The high cost of going broke

The Public Record

When a Delaware bankruptcy judge denied The Bon-Ton Stores Inc.’s request to pay a $500,000 work fee to a group interested in buying the department store chain as a going concern, it meant roughly 250 department stores under names like Boston Store, Carson’s, Herberger’s and Younkers would soon be going out of business. The company’s assets were ultimately sold to liquidation firms in late April and the final sales were underway within days.

The decision and sale ended a turbulent few months as Bon-Ton management unsuccessfully sought to find a buyer to continue the business and retain its more than 20,000 employees. Those efforts required hours of work and an army of advisors to navigate complex challenges. Two law firms, an investment banker and a financial advisor retained by Bon-Ton had 73 people working on the project in April alone, according to court records.

Those firms, Paul, Weiss, Rifkind, Wharton & Garrison LLP; Young Conaway Stargatt & Taylor LLP; AlixPartners LLP; and PJT Partners LP, racked up more than $6.1 million in fees and expenses in February, March and April, plus another $6.5 million in capital raising and restructuring fees for PJT Partners.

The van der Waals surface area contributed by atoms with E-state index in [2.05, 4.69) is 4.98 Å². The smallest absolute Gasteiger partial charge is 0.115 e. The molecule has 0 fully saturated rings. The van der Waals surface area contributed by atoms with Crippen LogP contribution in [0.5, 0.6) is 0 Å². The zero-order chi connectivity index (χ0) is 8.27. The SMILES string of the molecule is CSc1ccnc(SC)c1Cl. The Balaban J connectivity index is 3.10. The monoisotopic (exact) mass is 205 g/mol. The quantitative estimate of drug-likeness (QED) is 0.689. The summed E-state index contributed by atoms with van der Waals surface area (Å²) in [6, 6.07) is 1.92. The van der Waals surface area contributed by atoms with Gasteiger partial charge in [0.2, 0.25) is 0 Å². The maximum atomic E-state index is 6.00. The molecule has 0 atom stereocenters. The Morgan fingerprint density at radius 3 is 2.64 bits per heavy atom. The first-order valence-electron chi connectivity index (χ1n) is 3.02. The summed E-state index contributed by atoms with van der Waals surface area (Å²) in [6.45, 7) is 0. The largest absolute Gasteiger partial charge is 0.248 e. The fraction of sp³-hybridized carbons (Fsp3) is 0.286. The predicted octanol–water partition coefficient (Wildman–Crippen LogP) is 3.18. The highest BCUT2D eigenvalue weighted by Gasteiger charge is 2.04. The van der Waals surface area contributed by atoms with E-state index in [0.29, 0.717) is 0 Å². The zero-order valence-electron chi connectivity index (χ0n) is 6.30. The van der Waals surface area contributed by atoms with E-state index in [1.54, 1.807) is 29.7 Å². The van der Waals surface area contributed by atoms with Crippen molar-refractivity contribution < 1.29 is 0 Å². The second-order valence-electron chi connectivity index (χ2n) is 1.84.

In April alone, the New York-based law firm Paul, Weiss had 11 partners, seven counsel, 14 associates and 16 paralegals working on the Bon-Ton project. New York-based financial advisors AlixPartners is seeking payment for nearly $15,500 in April airfare costs, according to court records.

Here’s a monthly breakdown for each of the four firms:

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Arthur Thomas
Arthur covers manufacturing for BizTimes. He previously was managing editor at The Waukesha Freeman. He is a graduate of Carroll University and did graduate coursework at Marquette. A native of southeastern Wisconsin, he is also a nationally certified gymnastics judge and enjoys golf on the weekends.